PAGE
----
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Joshua Twaites, Richard Everson, Joss Langford, and Melvyn Hillsdon

Introduction: Data from wrist-worn accelerometers often has an inherent natural segmentation that reflects transitioning from one activity to another. The aim of this study was to develop an activity transition detection method to realize this natural segmentation. Methods: Data was gathered from 16 participants who wore triaxial wrist accelerometers in a lab-based protocol and 47 participants in a free-living protocol. Change point detection was used to create a method for detecting activity transitions. The agreement between observed and predicted transitions was assessed by the Matthews Correlation Coefficient (MCC), Root Mean Squared Error (RMSE), and two additional metrics created for this task; the Ratio of Minimum Mean Distance (RMMD) and the Ratio of Sensitivity (RoS). The effects of varying combinations of acceleration axes were also investigated to determine the most effective set of axes. A novel post-processing technique was developed to mitigate a major limitation identified in current transition detection methods. Results: The developed transition detection method achieved a MCC of 0.763, a RMSE of 3.17, a RoS of 2.40, and a RMMD of 3.21, outperforming existing techniques. The post-processing technique developed improved the performance of all methods when identifying transitions. It was found that using solely the y-axis (vertical acceleration) allowed for optimal performance. Conclusion: Change point detection is a valid method for identifying transitions in activity using wrist-worn accelerometer data. The new post processing technique developed improves the performance of transition detection methods.

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Bing Yu, David Gabriel, Larry Noble, and Kai-Nan An

The purposes of this study were (a) to develop a procedure for objectively determining the optimum cutoff frequency for the Butterworth low-pass digital filler, and (b) to evaluate the cutoff frequencies derived from the residual analysis. A set of knee flexion-extension angle data in normal gait was used as the standard data set. The standard data were sampled at different sampling frequencies. Random errors with different magnitudes were added to the standard data to create different sets of raw data with a given sampling frequency. Each raw data set was filtered through a Butterworth low-pass digital filter at different cutoff frequencies. The cutoff frequency corresponding to the minimum error in the second time derivatives for a given set of raw data was considered as the optimum for that set of raw data. A procedure for estimating the optimum cutoff frequency from the sampling frequency and estimated relative mean error in the raw data set was developed. The estimated optimum cutoff frequency significantly correlated to the true optimum cutoff frequency with a correlation determinant value of 0.96. This procedure was applied to estimate the optimum cutoff frequency for another set of kinematic data. The calculated accelerations of the filtered data essentially matched the measured acceleration curve. There is no correlation between the cutoff frequency derived from the residual analysis and the true optimum cutoff frequency. The cutoff frequencies derived from the residual analysis were significantly lower than the optimum, especially when the sampling frequency is high.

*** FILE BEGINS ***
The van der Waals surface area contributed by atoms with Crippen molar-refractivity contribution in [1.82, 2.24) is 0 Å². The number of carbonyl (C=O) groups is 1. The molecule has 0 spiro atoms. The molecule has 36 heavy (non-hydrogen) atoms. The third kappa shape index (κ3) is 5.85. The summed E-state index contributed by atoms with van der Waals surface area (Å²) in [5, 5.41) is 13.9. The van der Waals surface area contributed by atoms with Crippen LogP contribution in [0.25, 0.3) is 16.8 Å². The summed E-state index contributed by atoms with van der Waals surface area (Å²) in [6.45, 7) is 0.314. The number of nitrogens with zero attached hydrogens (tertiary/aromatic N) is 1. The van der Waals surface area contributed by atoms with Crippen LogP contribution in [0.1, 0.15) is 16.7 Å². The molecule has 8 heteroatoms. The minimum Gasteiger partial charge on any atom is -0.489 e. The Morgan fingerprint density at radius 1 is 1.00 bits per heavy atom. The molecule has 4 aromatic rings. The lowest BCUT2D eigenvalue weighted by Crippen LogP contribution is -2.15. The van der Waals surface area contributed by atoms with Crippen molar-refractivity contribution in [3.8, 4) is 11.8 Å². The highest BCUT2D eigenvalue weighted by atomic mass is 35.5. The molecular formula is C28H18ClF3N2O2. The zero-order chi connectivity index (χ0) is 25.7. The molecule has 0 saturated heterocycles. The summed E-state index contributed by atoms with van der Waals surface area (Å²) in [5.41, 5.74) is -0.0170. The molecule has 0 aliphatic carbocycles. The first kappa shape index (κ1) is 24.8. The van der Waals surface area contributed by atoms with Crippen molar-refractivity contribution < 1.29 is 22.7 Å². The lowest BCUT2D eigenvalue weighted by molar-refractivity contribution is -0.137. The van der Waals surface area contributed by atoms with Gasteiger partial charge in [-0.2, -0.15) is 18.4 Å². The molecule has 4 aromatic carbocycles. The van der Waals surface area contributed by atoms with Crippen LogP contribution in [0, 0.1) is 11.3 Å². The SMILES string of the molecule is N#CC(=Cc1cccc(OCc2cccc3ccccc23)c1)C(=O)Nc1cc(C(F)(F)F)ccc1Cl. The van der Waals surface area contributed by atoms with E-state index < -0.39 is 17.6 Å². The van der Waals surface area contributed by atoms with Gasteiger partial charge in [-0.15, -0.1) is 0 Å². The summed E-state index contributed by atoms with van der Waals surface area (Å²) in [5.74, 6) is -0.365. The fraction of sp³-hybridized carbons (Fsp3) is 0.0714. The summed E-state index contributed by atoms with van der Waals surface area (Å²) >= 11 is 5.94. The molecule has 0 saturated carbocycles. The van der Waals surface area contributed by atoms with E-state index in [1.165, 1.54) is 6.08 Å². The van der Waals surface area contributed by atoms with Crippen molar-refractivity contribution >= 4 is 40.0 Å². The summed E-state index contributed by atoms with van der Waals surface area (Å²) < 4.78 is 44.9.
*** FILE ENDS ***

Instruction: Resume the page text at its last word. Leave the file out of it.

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Ignacio Perez-Pozuelo, Thomas White, Kate Westgate, Katrien Wijndaele, Nicholas J. Wareham, and Soren Brage

Background: Wrist-worn accelerometry is the commonest objective method for measuring physical activity in large-scale epidemiological studies. Research-grade devices capture raw triaxial acceleration which, in addition to quantifying movement, facilitates assessment of orientation relative to gravity. No population-based study has yet described the interrelationship and variation of these features by time and personal characteristics. Methods: 2,043 United Kingdom adults (35–65 years) wore an accelerometer on the non-dominant wrist and a chest-mounted combined heart-rate-and-movement sensor for 7 days free-living. From raw (60 Hz) wrist acceleration, we derived movement (non-gravity acceleration) and pitch and roll (forearm) angles relative to gravity. We inferred physical activity energy expenditure (PAEE) from combined sensing and sedentary time from approximate horizontal arm angle coupled with low movement. Results: Movement differences by time-of-day and day-of-week were associated with forearm angles; more movement in downward forearm positions. Mean (SD) movement was similar between sexes ∼31 (42) mg, despite higher PAEE in men. Women spent longer with the forearm pitched >0°, above horizontal (53% vs 36%), and less time at <0° (37% vs 53%). Diurnal pitch was 2.5–5° above and 0–7.5°below horizontal during night and daytime, respectively; corresponding roll angles were ∼0° (hand flat) and ∼20° (thumb-up). Differences were more pronounced in younger participants. All diurnal profiles indicated later wake-times on weekends. Daytime pitch was closer to horizontal on weekdays; roll was similar. Sedentary time was higher (17 vs 15 hours/day) in obese vs normal-weight individuals. Conclusions: More movement occurred in forearm positions below horizontal, commensurate with activities including walking. Findings suggest time-specific population differences in behaviors by age, sex, and BMI.

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Dinesh John, Qu Tang, Fahd Albinali, and Stephen Intille

propose a method that first uses digital signal processing techniques to harmonize raw data from devices with different dynamic range and sampling rates, and then aggregates the raw data to yield a M onitor- I ndependent M ovement S ummary unit (MIMS-unit) that captures normal human motion. We outline